A gaggle of F-22A Raptors belonging to the 199th Fighter Squadron, which is part of the 154th Wing of the Hawaiian Air National Guard, deployed to the Middle East yesterday. This comes as tensions are hot between the U.S. and Russia over Syria and as the F-22 seems to be in demand around the globe.
We couldn’t find a formal announcement of this deployment to the CENTCOM area of responsibility, just a video shot by the public affairs personnel with a short description below it appearing on YouTube.
Deployments of F-22s to the Middle East are nothing new. The stealth fighters, at least about a half dozen of them, have had a seemingly constant presence there for the last half decade or so. Based out of Al Dhafra Air Base in the UAE, forward deployed Raptors were called into action during the opening airstrikes against ISIS and Al-Nusra targets in Syria last year. They are said to have had sporadic presence over the embattled country ever since.
It is not clear if the 199th Fighter Squadron’s deployment has been long planned as a replacement for F-22s already in the region, or if it will be to bolster the force. It would make great sense that additional Raptors would have been ordered to the theater considering Russia’s rapid buildup of air power in Syria over the last month.
This is especially valid considering that Russia is now actively using that air power over Syria and started doing so without any coordination with the U.S.-led anti-ISIS coalition already operating over the country.
Apparently Russia’s warning as to their imminent use of air power in Syria came via a Russian General who walked into the U.S. Embassy in Iraq and told officials that the U.S. has one hour to clear the skies above Syria before Russian air operations begin.
Bolstering the F-22 force in light of the Russia’s dramatic geopolitical choices over the last few weeks makes total sense. The aircraft can be present in Syrian airspace while not appearing on enemy radar, soaking up electromagnetic intelligence from Russian aircraft while also working as a sentry of sorts for allied fighter, attack and unmanned aircraft operating in the largely ISIS held eastern part of the country. If need be, the F-22 can also confront Russia fighter aircraft should they make an aggressive move towards coalition aircraft.
As of now, Russia’s fighter aircraft contingent in Syria is tiny. Just four Su-30SM Flankers are known to be deployed to Russia’s master air base south of the Syrian port city of Latakia. Two dozen attack aircraft (Su-25s and Su-24s) are present there as well along with what seems to be close to a two dozen attack and transport helicopters (Mi-8/17s and Mi-35s).
There are wide reports that Russia’s advanced Su-34 Fullback fighter-bombers are also deployed to the region as well, but so far these have not been substantiated with photographic evidence.
As we mentioned in previous pieces, the Su-30s that are there as a minimum force that will most likely sit on quick-reaction alert and fly sporadic air cover missions for Russian attack aircraft. With this in mind, and considering that Russia has not deployed its long-range surface-to-air missile systems to Syria yet, the threat to allied aircraft, most of which can easily defend themselves, is not substantial.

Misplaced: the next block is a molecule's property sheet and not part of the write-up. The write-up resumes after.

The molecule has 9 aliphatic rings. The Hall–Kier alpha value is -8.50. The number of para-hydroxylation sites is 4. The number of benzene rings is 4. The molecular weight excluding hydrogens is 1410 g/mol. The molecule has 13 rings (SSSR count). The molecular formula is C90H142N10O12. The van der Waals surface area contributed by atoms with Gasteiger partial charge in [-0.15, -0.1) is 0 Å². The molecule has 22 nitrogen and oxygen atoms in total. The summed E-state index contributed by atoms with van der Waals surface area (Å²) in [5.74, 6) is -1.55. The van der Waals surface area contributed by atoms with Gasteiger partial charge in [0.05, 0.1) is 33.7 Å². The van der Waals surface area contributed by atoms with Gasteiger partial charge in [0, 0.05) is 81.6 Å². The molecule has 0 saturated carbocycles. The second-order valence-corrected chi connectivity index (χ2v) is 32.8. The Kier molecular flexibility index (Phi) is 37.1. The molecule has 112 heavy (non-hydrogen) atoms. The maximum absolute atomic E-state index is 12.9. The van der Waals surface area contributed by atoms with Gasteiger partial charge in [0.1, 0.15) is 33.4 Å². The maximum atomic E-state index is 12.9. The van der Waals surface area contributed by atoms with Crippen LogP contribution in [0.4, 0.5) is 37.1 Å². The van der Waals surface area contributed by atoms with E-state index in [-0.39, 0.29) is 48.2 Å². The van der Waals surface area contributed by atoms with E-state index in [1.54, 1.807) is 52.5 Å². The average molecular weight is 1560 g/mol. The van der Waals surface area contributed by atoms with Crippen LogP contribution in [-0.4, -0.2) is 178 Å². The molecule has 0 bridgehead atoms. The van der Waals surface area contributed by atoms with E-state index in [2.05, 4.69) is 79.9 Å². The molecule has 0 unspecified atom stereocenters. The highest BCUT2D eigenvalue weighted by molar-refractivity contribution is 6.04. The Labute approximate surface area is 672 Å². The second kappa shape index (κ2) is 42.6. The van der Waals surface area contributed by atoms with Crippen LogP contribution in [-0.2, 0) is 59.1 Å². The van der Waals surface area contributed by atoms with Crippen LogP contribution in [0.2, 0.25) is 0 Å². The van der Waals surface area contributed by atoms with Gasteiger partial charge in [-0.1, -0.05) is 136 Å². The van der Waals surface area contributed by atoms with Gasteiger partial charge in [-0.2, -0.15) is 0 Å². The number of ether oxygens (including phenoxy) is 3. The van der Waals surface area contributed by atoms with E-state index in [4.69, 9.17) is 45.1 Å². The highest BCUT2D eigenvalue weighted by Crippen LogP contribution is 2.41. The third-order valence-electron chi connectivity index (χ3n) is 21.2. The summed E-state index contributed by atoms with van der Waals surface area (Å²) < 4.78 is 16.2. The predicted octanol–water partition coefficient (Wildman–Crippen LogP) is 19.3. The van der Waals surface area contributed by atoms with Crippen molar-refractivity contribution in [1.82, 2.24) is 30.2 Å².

This could change in the future if more Russian counter-air capable assets arrive in Syria. As such, just the knowledge that F-22s are keeping a persistent watch over coalition air operations may make the Russians pause before proclaiming defacto air superiority over the country or harassing coalition aircraft going about their anti-ISIS business.
One of the best things about the F-22 is the enemy finding it tough to know if it is even present at any given time, allowing for a small force to make a huge impact. Still, just a half dozen or so jets in the region based a thousand miles away from Syria is not a credible deterrent, even if the enemy cannot know if they are in the area or not. Adding the six or so jets from the Hawaii ANG is a whole different story.
Additionally, a substantial F-22 force deployed to the CENTCOM region gives commanders options that they do not have with 4th generation fighter aircraft Options in such a potentially volatile military situation are incredibly valuable.
Maybe it will take a F-22 pilot loitering at close to 60,000 feet above central Syria to suddenly turn off their “low-probability of intercept” radar mode and actively paint a Flanker with radar from over a hundred miles away, just to go electromagnetically silent again and disappear, to remind Russia who and what exactly they are dealing with.
Who knows - that could be the Hawaii Air National Guard’s very mission.
Note: We reached out the 154th Wing for comment and have yet to hear back from them. We will update the post accordingly if we do.
Contact the author Tyler@Jalopnik.com
Photos via: Bottom shot- U.S. Air Force photo/Staff Sgt. Angela Ruiz. Top shot- U.S. Air Force photo by Senior Airman Gustavo Gonzalez